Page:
Anastasia Krupnik

I just finished Anastasia Krupnik, Lois Lowry’s first book in the Anastasia series (1979).  I had nifty incentive to read it because Anastasia was my wife’s childhood favorite for a time.  She and our daughter just read this first one out loud together.  I had to catch up on my own.

It’s brilliant!  I’ve read some slice-of-life DOGS in my time about kids.  But this one is good from the start.  Her 4th grade teacher has the kids write poems.  Anastasia is ecstatic- her dad is a poet and lit professor.  How can she miss?  But it turns out the teacher only likes rhyming, sing-song poetry.  Anastasia non-rhyming free verse will be poorly received.  So it’s no wonder when, “Anastasia had begun to feel a little funny, as if she had ginger ale inside her knees”.

Poor Anastasia gets an F and Mrs. Westvessel goes on the bad side of Anastasia’s list of things she loves and hates.  We see the list at the end of each chapter, and it’s undergoing constant change.

It’s a short book filled with birth, life, death, and lots of laughs and empathy.  At the ripe old age of ten she gets a sibling, her little brother who her parents have rashly promised her she can name.

Can’t wait to read the next Anastasia in the series,even if it is my wife’s turf for story-reading with our daughter.

Lois Lowry is one of our most honored living children’s author, and maybe the most versatile.  She’s won two Newbery Medals.  Gotta admit I couldn’t make much sense out of The Giver, but everyone tells me it’s brilliant and profound.  I believe them.

But I did have a ball reading The Willoughbys (2008) with the kids while Jen was gone to Peru.  It’s a super-fun, wacky parody of the apparently-orphaned kids facing one trial after another.  Sounds like A Series of Unfortunate Events by Lemony Snicket, but somehow those didn’t tickle me.  After Willoughbys, my daughter and I read the delicious Wolves of Willoughby Chase by Joan Aiken which must have inspired Lowry.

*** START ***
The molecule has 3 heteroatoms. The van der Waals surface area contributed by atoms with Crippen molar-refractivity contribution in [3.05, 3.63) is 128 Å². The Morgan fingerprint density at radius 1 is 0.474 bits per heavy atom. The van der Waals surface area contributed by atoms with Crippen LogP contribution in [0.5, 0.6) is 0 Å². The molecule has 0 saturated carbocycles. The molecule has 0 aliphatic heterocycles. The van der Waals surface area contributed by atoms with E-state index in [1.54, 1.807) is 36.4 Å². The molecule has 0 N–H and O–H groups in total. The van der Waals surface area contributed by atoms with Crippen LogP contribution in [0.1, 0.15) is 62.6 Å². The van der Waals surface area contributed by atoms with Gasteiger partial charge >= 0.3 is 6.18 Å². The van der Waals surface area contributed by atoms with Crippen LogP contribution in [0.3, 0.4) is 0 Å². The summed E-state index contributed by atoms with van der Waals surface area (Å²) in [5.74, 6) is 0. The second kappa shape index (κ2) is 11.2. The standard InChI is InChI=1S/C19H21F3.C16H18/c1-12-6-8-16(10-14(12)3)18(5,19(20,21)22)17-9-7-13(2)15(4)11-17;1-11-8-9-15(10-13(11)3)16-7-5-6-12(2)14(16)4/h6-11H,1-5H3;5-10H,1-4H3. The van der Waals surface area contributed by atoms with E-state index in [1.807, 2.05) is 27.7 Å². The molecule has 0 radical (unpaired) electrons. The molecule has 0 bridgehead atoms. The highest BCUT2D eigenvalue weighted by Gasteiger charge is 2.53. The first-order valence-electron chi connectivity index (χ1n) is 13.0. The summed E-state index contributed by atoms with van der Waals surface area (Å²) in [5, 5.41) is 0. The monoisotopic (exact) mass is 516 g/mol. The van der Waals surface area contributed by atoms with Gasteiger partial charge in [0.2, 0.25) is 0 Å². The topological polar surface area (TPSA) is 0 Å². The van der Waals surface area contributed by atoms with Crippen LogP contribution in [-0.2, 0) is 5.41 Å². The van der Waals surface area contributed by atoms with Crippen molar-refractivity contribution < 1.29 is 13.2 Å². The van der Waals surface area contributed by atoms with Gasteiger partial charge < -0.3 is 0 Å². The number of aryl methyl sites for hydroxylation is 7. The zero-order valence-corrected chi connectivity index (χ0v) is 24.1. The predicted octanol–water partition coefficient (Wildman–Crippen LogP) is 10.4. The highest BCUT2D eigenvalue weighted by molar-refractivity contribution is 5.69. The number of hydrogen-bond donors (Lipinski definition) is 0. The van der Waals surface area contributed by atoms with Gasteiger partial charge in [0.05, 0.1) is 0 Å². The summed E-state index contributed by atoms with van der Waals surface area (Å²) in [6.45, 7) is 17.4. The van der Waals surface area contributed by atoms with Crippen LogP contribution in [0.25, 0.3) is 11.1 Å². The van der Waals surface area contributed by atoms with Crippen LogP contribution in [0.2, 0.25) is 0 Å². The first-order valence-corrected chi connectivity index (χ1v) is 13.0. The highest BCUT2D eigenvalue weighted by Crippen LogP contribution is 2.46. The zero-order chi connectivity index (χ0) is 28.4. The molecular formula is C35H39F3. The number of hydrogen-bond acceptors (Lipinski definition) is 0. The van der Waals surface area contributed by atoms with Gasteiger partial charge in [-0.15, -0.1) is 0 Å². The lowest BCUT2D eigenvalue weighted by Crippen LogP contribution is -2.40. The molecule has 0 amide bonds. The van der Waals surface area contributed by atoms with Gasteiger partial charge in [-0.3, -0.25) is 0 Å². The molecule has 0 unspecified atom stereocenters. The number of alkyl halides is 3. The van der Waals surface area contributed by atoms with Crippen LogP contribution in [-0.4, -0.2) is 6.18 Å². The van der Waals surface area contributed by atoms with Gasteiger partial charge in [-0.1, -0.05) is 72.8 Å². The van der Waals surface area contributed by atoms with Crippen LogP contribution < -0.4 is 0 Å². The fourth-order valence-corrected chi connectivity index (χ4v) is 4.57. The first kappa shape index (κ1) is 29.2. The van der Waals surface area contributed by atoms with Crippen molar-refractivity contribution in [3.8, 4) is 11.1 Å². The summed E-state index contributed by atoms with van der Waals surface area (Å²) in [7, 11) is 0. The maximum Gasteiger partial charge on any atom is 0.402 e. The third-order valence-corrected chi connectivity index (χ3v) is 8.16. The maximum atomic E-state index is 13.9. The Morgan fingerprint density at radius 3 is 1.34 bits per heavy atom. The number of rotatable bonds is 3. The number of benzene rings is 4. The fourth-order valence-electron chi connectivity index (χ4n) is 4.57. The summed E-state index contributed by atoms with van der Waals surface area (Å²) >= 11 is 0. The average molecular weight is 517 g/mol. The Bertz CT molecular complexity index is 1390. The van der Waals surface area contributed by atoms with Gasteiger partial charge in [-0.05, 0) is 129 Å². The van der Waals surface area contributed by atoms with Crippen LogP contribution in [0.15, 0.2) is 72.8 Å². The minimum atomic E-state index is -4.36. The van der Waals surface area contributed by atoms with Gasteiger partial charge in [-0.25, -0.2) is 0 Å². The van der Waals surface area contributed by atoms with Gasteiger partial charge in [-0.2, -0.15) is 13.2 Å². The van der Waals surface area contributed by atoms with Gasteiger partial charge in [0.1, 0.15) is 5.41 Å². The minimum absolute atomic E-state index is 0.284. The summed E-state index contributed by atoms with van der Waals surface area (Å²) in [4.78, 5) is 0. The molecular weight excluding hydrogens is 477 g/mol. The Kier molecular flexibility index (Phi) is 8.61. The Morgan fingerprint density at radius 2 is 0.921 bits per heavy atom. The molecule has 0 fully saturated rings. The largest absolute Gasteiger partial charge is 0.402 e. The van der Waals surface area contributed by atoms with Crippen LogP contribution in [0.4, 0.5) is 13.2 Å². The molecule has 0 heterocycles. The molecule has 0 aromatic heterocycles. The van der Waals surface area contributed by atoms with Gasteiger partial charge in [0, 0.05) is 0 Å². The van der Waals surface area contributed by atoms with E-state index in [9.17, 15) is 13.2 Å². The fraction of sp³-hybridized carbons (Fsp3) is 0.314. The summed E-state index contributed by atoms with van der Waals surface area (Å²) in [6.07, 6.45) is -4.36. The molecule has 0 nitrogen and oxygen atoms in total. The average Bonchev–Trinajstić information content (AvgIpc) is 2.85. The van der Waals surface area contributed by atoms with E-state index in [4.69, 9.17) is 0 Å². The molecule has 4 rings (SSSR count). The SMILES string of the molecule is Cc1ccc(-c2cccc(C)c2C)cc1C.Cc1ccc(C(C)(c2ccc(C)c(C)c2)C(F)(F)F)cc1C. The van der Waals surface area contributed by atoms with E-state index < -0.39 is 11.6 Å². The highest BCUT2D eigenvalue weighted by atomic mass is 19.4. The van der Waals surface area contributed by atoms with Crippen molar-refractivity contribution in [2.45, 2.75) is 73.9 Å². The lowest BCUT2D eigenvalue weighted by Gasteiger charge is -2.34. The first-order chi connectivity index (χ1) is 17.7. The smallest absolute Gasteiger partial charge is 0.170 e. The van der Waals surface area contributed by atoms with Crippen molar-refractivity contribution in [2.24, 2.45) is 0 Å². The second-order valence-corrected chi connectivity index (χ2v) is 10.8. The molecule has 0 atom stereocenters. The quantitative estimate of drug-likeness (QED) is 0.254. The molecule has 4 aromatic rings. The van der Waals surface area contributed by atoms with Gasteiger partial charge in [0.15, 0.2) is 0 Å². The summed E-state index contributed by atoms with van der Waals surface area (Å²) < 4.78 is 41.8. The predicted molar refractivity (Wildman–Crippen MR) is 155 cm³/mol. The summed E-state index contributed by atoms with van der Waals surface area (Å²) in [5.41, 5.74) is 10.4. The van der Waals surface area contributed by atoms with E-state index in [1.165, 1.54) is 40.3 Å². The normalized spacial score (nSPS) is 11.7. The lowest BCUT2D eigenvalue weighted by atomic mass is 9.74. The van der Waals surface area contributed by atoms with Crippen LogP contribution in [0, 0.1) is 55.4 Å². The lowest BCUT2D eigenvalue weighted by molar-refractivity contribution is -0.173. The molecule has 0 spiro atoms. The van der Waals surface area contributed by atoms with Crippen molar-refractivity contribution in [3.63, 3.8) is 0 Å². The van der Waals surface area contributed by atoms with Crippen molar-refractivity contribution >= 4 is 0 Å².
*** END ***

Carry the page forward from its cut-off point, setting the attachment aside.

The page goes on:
Lowry performs an amazing feat by having it be very tongue-in-cheek, with lots of references to the kids being old-fashioned, deserving kids and comparing their plight to  situations in Little Women, Anne of Green Gables, and James and the Giant Peach while at the same time having it feel real and vivid.  We care about Tim, Barnaby A and B, and Jane. An appendix at the back capsulizes thirteen classics the book touches on.

I loved that Lowry did her own pictures for The Willoughbys.  Its author bio, which she must have written herself, says “Today she is a wizened, reclusive old woman who sits hushed over her desk thinking obsessively about the placement of commas.”  It’s great that Lois Lowry covers so much ground, and that her early heroine still reads so well thirty years later.

So Anastasia, nice to meet you this weekend and hear about your brother Sam, born when you’re already 10.  And Sam Krupnik, maybe I’ll read the series about you sometime.  In fact:  Jen, I hereby reserve that series for reading to our son when the time comes!

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6 Comments

Filed under Age: Middle Grade, Age: Young Adult, Fiction, Reviews

6 responses to “Anastasia Krupnik

  1. John

    Excellent. I’ll keep this in mind for my own daughter.

  2. Dan–fun and funny, as always! I haven’t read any of the Krupnik books, but as always your posts tempt me. I’ve read The Giver a few times. It’s unusual, to say the least, and probably one of the least likely books to have ended up on my list of favorites. It is, in fact, brilliant. It’s been awhile since I last read it, but as I recall, it has a detached feel, like the author is purposely stepping way back because she is so sure that the unadorned story is going to blow us away. It’s a bit like Hatchet, which reads almost like a newspaper article, yet you can’t stop reading.

    Thanks for the post, and happy reading!

    • Kevin, I’m glad you like The Giver. It makes me feel smarter and profounder knowing my friend really “gets” it.

      And I do think The Willoughbys is your kind of book. Short, snappy, totally entertaining.

  3. This is exciting because I haven’t read any of the books you mentioned except The Giver, which I thought was brilliant and profound…he, he. I look forward to reading both the Anastasia series and the Sam series, as I am not gender inhibited!

    • Yeah, Robyn, try those out. I’m glad you liked The Giver. I do admire what a wide range of writing Lois Lowry can put out. I notice how some writers start with slice-of-life stories and then do more and more ambitious stuff.

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